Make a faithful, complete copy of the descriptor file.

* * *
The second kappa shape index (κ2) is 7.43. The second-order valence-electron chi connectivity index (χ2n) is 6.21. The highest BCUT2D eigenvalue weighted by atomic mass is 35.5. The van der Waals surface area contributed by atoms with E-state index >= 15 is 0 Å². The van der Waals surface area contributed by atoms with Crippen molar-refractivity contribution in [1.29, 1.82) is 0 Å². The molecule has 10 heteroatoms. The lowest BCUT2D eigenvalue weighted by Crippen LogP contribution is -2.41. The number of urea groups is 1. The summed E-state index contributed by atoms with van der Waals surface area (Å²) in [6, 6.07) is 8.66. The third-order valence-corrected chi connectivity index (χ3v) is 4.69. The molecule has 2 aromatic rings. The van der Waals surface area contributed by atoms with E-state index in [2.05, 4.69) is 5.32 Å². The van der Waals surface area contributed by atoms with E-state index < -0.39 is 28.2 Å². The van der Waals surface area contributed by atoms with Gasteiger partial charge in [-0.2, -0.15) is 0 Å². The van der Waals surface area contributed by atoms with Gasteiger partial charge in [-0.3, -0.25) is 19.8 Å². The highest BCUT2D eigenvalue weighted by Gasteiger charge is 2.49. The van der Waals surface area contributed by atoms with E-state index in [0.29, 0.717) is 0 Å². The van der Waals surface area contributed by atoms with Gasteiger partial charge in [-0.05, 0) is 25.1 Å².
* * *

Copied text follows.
The second kappa shape index (κ2) is 7.43. The second-order valence-electron chi connectivity index (χ2n) is 6.21. The highest BCUT2D eigenvalue weighted by atomic mass is 35.5. The van der Waals surface area contributed by atoms with E-state index >= 15 is 0 Å². The van der Waals surface area contributed by atoms with Crippen molar-refractivity contribution in [1.29, 1.82) is 0 Å². The molecule has 10 heteroatoms. The lowest BCUT2D eigenvalue weighted by Crippen LogP contribution is -2.41. The number of urea groups is 1. The summed E-state index contributed by atoms with van der Waals surface area (Å²) in [6, 6.07) is 8.66. The third-order valence-corrected chi connectivity index (χ3v) is 4.69. The molecule has 2 aromatic rings. The van der Waals surface area contributed by atoms with E-state index in [2.05, 4.69) is 5.32 Å². The van der Waals surface area contributed by atoms with E-state index < -0.39 is 28.2 Å². The van der Waals surface area contributed by atoms with Gasteiger partial charge in [-0.2, -0.15) is 0 Å². The van der Waals surface area contributed by atoms with Gasteiger partial charge in [-0.3, -0.25) is 19.8 Å². The highest BCUT2D eigenvalue weighted by Gasteiger charge is 2.49. The van der Waals surface area contributed by atoms with E-state index in [0.29, 0.717) is 0 Å². The van der Waals surface area contributed by atoms with Gasteiger partial charge in [-0.05, 0) is 25.1 Å².